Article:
Brother Stephen Weber, one of the original founders of Japan Mission, died in Kobe, Japan, on June 15, 1994 at the age of 91. Born in France, Stephen, the "Dean" of the Province served in the Marist Brothers' China Province, then following the revolution, moved to Japan to open a school. His local Superior, Brother Vincent Moriarty wrote to the Province Office:

"Brother Stephen died in his sleep aster a long illness; he went peaceably to God. Brother Ramon had visited him earlier in the afternoon, and Stephen was alert at that time. He received wonderful care at both the nursing home and hospital Himeji."

The Marist Community in Japan Sector gathered for final prayers and distribution of the cremated remains which will be buried at the FMS burial site near Kobe.

The preceding obit appeared in the August 1994 NewsnotesI of the Poughkeepsie Province. The following notice was published in the Advent 1994 issue of Today's Marist Brother.

On June 15, 1994, Brother Stephan Weber was called to his eternal reward at a hospital run by the Hospital Sisters of Saint Francis, not too far away from the beautiful castle of Himeji, one of the main tourist attractions of Japan. As we gathered around his deathbed for the customary prayers, surrounded by a large group of Japanese sisters and attending nurses (mostly non-Christian) we could hear their tearful whispering voices muttering what could be the best eulogy for our departed Brother, "How different ... and how peaceful ... the death of a Brother!"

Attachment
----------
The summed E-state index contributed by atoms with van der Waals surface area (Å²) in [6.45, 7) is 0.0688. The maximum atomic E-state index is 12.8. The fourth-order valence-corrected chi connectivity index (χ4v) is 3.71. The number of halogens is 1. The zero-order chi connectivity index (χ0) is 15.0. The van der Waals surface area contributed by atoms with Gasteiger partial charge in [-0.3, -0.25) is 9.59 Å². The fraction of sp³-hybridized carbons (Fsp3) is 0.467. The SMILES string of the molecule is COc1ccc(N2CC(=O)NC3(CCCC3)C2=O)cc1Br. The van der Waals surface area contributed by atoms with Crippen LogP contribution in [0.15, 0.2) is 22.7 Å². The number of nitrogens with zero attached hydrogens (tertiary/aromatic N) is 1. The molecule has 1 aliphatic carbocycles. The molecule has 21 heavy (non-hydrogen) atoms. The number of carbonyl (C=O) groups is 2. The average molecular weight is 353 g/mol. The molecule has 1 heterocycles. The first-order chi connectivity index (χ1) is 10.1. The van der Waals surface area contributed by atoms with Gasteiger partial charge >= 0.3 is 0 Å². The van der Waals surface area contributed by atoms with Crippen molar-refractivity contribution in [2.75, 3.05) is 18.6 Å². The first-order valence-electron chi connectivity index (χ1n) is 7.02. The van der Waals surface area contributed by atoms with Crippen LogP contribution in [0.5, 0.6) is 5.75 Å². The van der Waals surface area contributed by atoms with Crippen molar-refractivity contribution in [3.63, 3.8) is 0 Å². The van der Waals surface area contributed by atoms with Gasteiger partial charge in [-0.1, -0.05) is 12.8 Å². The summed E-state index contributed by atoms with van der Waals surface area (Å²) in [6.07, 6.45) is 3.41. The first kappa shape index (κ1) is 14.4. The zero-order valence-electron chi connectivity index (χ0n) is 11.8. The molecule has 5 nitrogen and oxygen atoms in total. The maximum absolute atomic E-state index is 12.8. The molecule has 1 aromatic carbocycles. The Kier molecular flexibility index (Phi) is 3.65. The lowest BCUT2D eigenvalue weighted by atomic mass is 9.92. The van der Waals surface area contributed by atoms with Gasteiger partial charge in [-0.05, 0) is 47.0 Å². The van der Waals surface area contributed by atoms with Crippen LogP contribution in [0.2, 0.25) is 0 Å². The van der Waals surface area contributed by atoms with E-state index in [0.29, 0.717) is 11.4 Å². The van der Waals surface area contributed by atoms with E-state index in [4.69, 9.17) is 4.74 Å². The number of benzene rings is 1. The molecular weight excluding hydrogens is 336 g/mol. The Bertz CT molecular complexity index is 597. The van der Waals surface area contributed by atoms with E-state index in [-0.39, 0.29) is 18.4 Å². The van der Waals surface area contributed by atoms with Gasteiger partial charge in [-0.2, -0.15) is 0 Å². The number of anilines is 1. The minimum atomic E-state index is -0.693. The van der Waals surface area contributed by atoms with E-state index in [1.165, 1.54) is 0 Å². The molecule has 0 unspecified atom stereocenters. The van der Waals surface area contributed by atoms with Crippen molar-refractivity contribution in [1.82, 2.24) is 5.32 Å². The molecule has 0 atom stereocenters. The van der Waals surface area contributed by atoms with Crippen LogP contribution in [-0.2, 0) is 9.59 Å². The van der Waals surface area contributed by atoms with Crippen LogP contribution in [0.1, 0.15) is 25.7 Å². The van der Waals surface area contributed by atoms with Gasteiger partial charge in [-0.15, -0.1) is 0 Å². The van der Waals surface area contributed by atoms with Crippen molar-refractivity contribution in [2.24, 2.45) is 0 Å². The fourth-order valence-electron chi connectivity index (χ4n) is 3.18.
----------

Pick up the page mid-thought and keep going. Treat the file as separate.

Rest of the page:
Stephan's call to the Marist way of life took him for a short time to Saint-Genis Laval (France) and then to San Maurizio in Italy where he took the habit on September 8, 1920. Four years later, in December 1924, he arrived in China and spent most of his teaching career at Saint Louis College of Tientsin. After the Communist Revolution in China, Stephan moved for a short time to Hong Kong and from there to Japan in 1951 as one of the co-founders of our mission. We can see in this earthly pilgrimage God's continuous and insistent call towards the FAR EAST. From Alsace to Italy to China and finally to Japan.